Hotel worker Jon Phillips has given up trying to rent a home near his job in Cornwall and is now living on his boat.
"My landlord said: 'Look Jon, you're paying me £800 a month for this one bedroom apartment, and I've just found out that I can be charging people on holiday £1,200 a week.'"
He is one of many hospitality workers in British tourist hotspots who are finding accommodation scarce.
This is as landlords want to cash in on the UK holiday boom.
Jon is the front of house manager for Red Hotels, which includes the Scarlet Hotel and the Bedruthan Hotel in Mawgan Porth, along the coast from Newquay.
He moved to Cornwall to take up his job in October 2020, and, after staying in staff accommodation, in January began renting a one-bedroom flat in Newquay for £800 a month.
But at the start of April he had a letter from the agents to tell him his landlord had decided to end the tenancy.
Jon started looking for alternative places to live but says there was nowhere to rent in the Newquay area.
"If you do go for a property there are more than 30 people going for it.
"When you get to the point of being accepted they then turn round to you and say 'Well actually we've added another couple of hundred pounds to the monthly rent'.
"Or they may even ask you to pay six months rent in advance, otherwise they'll go to the next person," he said.
Jon told Radio 4's You and Yours: "The day that Boris Johnson announced that people could start going into self-catered accommodation, that's when everything changed.
"Because every owner of a property in Cornwall knew that the British public would be baying for self-catered accommodation and willing to pay ridiculous amounts of money to secure their holiday in the UK.
"I'm rather lucky because I do own a boat, and I'm now living on my boat, so I can at least carry on working in Cornwall. But what does anyone else do?
"In the autumn things will calm down again and these landlords will be going cap-in-hand to people who live in the area, wanting them to rent their places over the winter again, and the test will be, how many people will turn around and say 'No'?"
With lockdown easing the hospitality sector is opening up, but there is a huge shortage of staff.
UK Hospitality, the trade body that represents the industry, has estimated that there is a shortage of about 188,000 workers.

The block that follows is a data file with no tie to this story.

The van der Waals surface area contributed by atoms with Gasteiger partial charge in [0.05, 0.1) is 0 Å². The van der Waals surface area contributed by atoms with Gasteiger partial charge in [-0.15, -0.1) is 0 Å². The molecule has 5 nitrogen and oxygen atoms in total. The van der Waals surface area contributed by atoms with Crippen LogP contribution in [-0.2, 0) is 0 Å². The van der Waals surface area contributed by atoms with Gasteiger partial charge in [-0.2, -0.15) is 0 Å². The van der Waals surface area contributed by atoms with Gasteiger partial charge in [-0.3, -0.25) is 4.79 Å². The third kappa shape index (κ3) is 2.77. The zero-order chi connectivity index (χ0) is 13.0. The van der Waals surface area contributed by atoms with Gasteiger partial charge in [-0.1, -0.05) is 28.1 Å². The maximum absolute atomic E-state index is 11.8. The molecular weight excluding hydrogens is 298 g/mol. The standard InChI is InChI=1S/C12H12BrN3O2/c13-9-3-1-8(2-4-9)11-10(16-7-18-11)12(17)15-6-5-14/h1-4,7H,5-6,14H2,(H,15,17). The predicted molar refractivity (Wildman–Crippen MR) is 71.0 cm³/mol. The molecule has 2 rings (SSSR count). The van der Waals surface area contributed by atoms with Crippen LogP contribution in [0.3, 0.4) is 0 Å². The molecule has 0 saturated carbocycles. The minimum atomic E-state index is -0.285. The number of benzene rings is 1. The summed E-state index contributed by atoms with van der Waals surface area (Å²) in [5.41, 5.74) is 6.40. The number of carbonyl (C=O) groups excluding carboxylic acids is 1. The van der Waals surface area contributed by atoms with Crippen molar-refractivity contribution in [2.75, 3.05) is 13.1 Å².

Hospitality jobs are traditionally some of the lowest paid roles, and the increasing cost of finding a place to live in areas like Cornwall and the Lake District is making it harder for hotels, restaurants and bars to recruit staff.
Emma Stratton owns Red Hotels. She currently has at least 20 vacancies being advertised, and she says she's struggling to find workers.
"We've had people who've accepted employment offers with us and then haven't been able to find accommodation and have had to turn the job down," she said.
"We're lucky in that we have quite a lot of team accommodation so we're able to offer rooms to key people, but many businesses just don't have that.
"The wider problem is, it's not making living in places like Cornwall very easy for local people, and that seems to be causing growing resentment in communities."
Her business pays staff the real living wage of £9.50 an hour and says she believes the industry needs to commit to the long term affordability of roles.
Nikola Kubeckova is a payroll administrator at the Red Hotel group. She and her partner rented a cottage in the Newquay area in 2014 when she moved from the Czech Republic, but in April her landlord asked for the property back.
"It was very difficult to find somewhere to rent. We didn't really get a chance to see many properties, because there were just way too many applicants. Every time something new came up we tried to see it but it was pretty much impossible," she says.
Kate Nicholls, the Chief Executive of UK Hospitality, says the shortage of affordable accommodation is affecting staff in tourism hotspots across the UK.
She says businesses are having to pay more to attract staff and that will have an impact in the price consumers pay.
She says: "We are starting to see wage rate inflation coming through in certain parts of the country and in certain roles, where the local labour market does need to have high wages to attract the staff to those roles, and that's feeding through into customer prices."